Memories of Kerala in a London garden
In this Islington garden, designer Declan Buckley has used lush, jungle-style planting to remind his clients of their childhoods in Kerala. Words Natasha Goodfellow Photographs Rachel Warne
When designer Declan Buckley first saw this garden, it was nothing more than a patch of grass backing on to a line of Cupressocyparis x leylandii in the neighbouring plot – in this case a welcome feature, since the house refurbishment featured a lot of glazing and the trees afforded some privacy.
The extensive use of glass also means that the garden is the first thing you see when entering the house, so Declan has layered his planting from the ground up, creating a lush, dense understorey and using taller plants for scale and seclusion. Most are evergreen to ensure year-round interest, all are hardy for minimal maintenance, and together they conjure that Rousseau-esque feel Declan loves. “For a low-maintenance garden, it’s about as exotic looking as you can get in the UK,” he says.
What Urban residential garden.
Where Islington, London.
Size 10m x 14m.
Soil Improved London clay with better-than-average drainage.
Special features Layered, sub-tropical style planting with a range of textured foliage.
Designed by Declan Buckley, buckleydesignassociates.com
Texture, rather than colour, is the star here, with contrasts of foliage and scale used to great effect. Tiny, smooth-leaved Soleirolia soleirolii is used as an edging plant, scrambling out across the porcelain steps and pebble pathway and softening the underlying geometry. At the other end of the scale are the huge, palmate leaves of Tetrapanax papyrifer ‘Rex’, repeat planted throughout the space, and a fast-growing Paulownia tree, positioned so that its lilac flowers in spring shine out against the leylandii.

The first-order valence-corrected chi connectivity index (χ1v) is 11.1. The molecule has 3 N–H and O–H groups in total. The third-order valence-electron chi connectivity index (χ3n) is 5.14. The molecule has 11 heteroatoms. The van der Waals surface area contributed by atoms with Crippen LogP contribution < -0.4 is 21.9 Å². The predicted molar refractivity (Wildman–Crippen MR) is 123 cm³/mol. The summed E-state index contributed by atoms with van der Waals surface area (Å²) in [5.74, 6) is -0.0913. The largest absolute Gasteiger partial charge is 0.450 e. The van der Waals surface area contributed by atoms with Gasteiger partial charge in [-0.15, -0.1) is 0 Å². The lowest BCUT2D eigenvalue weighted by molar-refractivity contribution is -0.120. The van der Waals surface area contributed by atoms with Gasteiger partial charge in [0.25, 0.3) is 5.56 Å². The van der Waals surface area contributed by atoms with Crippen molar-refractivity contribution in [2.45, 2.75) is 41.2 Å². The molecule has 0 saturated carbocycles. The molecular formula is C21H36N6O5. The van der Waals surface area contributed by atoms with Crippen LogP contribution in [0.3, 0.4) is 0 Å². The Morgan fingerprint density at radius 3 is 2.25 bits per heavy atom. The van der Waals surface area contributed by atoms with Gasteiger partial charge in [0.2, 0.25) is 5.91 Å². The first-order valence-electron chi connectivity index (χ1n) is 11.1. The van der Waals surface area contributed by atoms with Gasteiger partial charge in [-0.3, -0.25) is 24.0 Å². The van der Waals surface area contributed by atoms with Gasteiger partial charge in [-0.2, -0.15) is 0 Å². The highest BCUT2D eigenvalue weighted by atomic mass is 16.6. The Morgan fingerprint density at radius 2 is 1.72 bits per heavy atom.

Elsewhere, the chocolatey hue of feathery Albizia julibrissin ‘Summer Chocolate’ is echoed in the bespoke steel water feature and in the quite extraordinary plant that is Pseudopanax crassifolius – a tall, almost leafless trunk with slender, drooping leaves. Schefflera and Fatsia polycarpa (more delicate than Fatsia japonica) add height without taking the light, and a row of Phyllostachys bissetii has been planted at the rear as a precautionary measure, “just in case the leylandii are ever cut down,” says Declan.
The garden was only planted in 2018 but already it looks mature. Both Declan and his clients are thrilled with the growth rate and the way the textures and forms have grown together.
Declan has used layering to great effect with Soleirolia soleirolii as groundcover, a mid-layer of Pittosporum tobira ‘Nanum’ and Chamaerops humilis, along with shrubs and small trees including Euphorbia mellifera.
The planting provides a verdant, mainly evergreen, backdrop to the house, in full view of the kitchen.
The steel water feature is fringed with Zantedeschia aethiopica, young tree ferns (Dicksonia antarctica) yet to develop trunks, and a Hydrangea seemanii, an evergreen climber. A clump of evergreen bamboo (Phyllostachys bissetii) adds to the tropical feel.
The density of the planting on the upper level is interrupted only by the sinuous gravel path. The contrast of leaf shapes works particularly well: the huge palmate leaves of Tetrapanax papyrifer ‘Rex’ against the feathery Albizia julibrissin ‘Summer Chocolate’ and the tall, slender Pseudopanax crassifolius with its drooping foliage. To the rear, the fresh green leaves of Musa basjoo (which resembles the edible bananas found in warmer climes) can just be seen, along with a foxglove tree (Paulownia tomentosa), which bears lilac flowers in spring.
Rachel Warne specialises in botanical and outdoor living photography and works with all the major garden and lifestyle magazines. She works closely with floral installation artist Rebecca Louise and her photographs can be found in the book Tulips, written by Jane Eastoe.
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